Why does the indexing start with zero in C# arrays?

Arrays were a pointer to an address in memory of the index. This index was the 1st element of the array. Here, the index is like an offset and the concept even before C language originated.

Let’s say your array elements begins from 0Xff000 and has 5 elements like {35,23,67,88,90}. Therefore, you array in memory would be like the following because int is stored using 4 bytes.

0Xff000 has 35
0Xff004 has 23
0Xff008 has 67
0Xff012 has 88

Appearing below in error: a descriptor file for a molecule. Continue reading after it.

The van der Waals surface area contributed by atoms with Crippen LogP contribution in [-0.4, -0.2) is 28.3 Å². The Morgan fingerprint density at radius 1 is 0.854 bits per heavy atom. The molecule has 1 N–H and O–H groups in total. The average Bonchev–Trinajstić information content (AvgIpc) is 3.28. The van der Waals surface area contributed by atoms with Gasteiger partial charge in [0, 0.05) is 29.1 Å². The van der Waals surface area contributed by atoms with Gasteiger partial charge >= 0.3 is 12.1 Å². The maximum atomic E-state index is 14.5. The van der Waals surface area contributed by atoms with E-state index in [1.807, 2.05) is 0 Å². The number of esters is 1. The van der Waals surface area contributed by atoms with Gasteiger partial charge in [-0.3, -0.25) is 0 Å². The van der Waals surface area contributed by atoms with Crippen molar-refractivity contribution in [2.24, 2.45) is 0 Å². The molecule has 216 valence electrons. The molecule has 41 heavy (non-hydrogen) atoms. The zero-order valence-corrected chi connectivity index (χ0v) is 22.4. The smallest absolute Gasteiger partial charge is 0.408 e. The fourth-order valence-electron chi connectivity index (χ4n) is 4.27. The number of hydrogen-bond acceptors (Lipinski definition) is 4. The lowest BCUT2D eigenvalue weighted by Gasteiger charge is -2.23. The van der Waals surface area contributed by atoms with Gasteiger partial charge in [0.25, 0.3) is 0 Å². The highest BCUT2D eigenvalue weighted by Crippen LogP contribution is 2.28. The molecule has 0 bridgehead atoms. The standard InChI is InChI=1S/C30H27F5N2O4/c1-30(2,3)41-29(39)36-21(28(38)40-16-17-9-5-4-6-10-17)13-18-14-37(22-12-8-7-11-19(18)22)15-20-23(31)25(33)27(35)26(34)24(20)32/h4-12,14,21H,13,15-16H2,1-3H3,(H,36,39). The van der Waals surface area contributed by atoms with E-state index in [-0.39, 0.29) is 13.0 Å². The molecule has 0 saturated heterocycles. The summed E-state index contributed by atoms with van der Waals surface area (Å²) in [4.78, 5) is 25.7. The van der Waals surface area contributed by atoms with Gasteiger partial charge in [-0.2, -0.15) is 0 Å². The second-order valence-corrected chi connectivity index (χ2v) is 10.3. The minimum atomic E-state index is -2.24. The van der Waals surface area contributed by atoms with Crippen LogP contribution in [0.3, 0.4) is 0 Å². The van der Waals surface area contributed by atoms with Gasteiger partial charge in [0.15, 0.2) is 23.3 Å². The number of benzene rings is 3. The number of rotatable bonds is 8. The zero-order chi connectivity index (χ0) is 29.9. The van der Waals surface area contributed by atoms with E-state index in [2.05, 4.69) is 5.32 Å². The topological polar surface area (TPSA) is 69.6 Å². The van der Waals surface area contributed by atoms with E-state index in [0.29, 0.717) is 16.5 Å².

0Xff016 has 90

That would mean when the array is accessed, zero offsets would be index 0.

Let us further see the concept of zero indexing in C# −

  • If array is empty, it has zero elements and has length 0.
  • If array has one element in 0 index, then it has length 1.
  • If array has two elements in 0 and 1 indexes, then it has length 2.
  • If array has three elements in 0, 1 and 2 indexes, then it has length 3.

The following states that an array in C# begins with index 0 −

/* begin from index 0 */
for ( i = 0; i < 10; i++ ) {
   num[ i ] = i + 10;
Samual Sam
Samual Sam

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